The Haywood County Health Department continues to monitor developments related to H1N1, or swine flu virus. The North Carolina Division of Public Health announced its first confirmed case in Onslow County on May 3. While there are currently no cases under investigation in Haywood County, there are several other probable cases under investigation in North Carolina.
“While we do not have any cases currently under investigation in Haywood County, we are encouraging anyone with flu symptoms to voluntarily isolate themselves for 7 days,” said Julia Plemmons, Director of Nursing for the Haywood County Health Department. “We will monitor the community for any clusters that we may need to investigate, such as unusual groups of respiratory illness.”
The Health Department has set up a hotline for county residents. The hotline number is 356-1111. During business hours 8-5 you may press 0 to speak to someone about the H1N1 influenza or other questions. After hours you must call back during the business day to have questions answered.
“We are communicating almost daily with all emergency agencies, and we’re notifying agencies as we get updated recommendations,” said Plemmons. “We’re also keeping in touch with area hospitals, school officials, Emergency Medical Services and law enforcement.”
Plemmons indicated that health department staff members have daily phone conferences with state, CDC and other local health departments across the state and the Public Health Regional Surveillance Team 6 for up to date treatment and isolation recommendations.
Exactly what is H1N1 flu? It is a new influenza virus causing illness in people very similar to the symptoms of regular flu, which includes fever, cough, sore throat, body aches, headache, chills and fatigue. A significant number of people who have been infected with this virus also have reported diarrhea and vomiting.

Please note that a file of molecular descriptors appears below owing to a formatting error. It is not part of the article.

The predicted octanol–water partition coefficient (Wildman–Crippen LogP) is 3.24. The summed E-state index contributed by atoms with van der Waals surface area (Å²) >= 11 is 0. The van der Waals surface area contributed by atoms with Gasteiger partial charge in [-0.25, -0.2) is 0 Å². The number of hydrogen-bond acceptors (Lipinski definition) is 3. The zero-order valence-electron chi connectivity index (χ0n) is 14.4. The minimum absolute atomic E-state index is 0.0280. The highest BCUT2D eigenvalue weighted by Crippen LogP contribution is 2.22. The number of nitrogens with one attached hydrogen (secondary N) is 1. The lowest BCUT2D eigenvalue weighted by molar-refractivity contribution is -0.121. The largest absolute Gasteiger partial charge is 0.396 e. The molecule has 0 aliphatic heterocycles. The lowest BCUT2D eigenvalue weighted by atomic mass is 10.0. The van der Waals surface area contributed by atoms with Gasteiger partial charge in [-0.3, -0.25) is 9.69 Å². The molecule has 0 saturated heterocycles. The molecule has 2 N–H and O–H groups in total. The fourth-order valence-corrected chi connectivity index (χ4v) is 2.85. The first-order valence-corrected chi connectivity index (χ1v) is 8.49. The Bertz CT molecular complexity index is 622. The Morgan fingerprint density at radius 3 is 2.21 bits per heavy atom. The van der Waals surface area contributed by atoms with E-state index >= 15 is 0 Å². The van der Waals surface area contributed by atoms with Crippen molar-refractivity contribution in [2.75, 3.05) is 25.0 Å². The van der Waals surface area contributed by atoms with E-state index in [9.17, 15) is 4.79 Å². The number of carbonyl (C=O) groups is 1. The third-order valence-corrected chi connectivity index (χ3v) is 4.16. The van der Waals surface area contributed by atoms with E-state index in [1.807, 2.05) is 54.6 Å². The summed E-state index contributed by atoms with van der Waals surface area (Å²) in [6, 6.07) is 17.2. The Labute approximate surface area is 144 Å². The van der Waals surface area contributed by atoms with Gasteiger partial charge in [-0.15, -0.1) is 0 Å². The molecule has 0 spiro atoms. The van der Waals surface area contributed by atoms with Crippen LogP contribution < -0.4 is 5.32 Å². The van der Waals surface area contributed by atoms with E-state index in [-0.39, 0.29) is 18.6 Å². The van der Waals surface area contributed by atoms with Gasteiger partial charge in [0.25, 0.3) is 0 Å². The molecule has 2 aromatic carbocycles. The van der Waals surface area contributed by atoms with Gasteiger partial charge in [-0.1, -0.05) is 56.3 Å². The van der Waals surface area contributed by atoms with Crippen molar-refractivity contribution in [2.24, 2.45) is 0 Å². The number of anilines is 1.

The Center for Disease Control and Prevention has determined the new H1N1 flu virus is contagious and is spreading from human to human. However, it is not known how easily the virus spreads between people. Spread of this virus is thought to be the same as that of seasonal flu. Flu viruses are spread mainly from person to person through coughing or sneezing by people with influenza. Sometimes people may become infected by touching something with flu viruses on it and then touching their mouth, nose or eyes.
CDC continues to take aggressive action to respond to the outbreak of H1N1 flu. On May 3, CDC completed deployment of 25 % of the supplies in the Strategic National Stockpile – (SNS) to all states in the continental United States. These supplies and medicines will help states and U.S. territories respond to the outbreak.
There is no vaccine available right now, but the Federal Government and manufactures have begun the process of developing a vaccine against the novel H1N1 flu virus.
Due to the increasing number of H1N1 infections identified across the country as well as those under investigation in North Carolina, there is a recommendation for limited testing by the state lab based on the current guidelines issued by the CDC.
Testing cannot be conducted for all persons suspected of having novel influenza (H1N1) infection. Confirmatory testing at NC Department of Public Health will be limited to patients who are hospitalized with fever greater than 100◦ F (37.8◦C), respiratory symptoms, including cough, sore throat, etc., and no alternate explanation for acute symptoms. During the period you have symptoms, it is possible for you to spread the flu virus to those who have close contact with you.
To help prevent the spread of flu virus to others in close contact with you, the Haywood County Health Department is asking you to follow these current guidelines: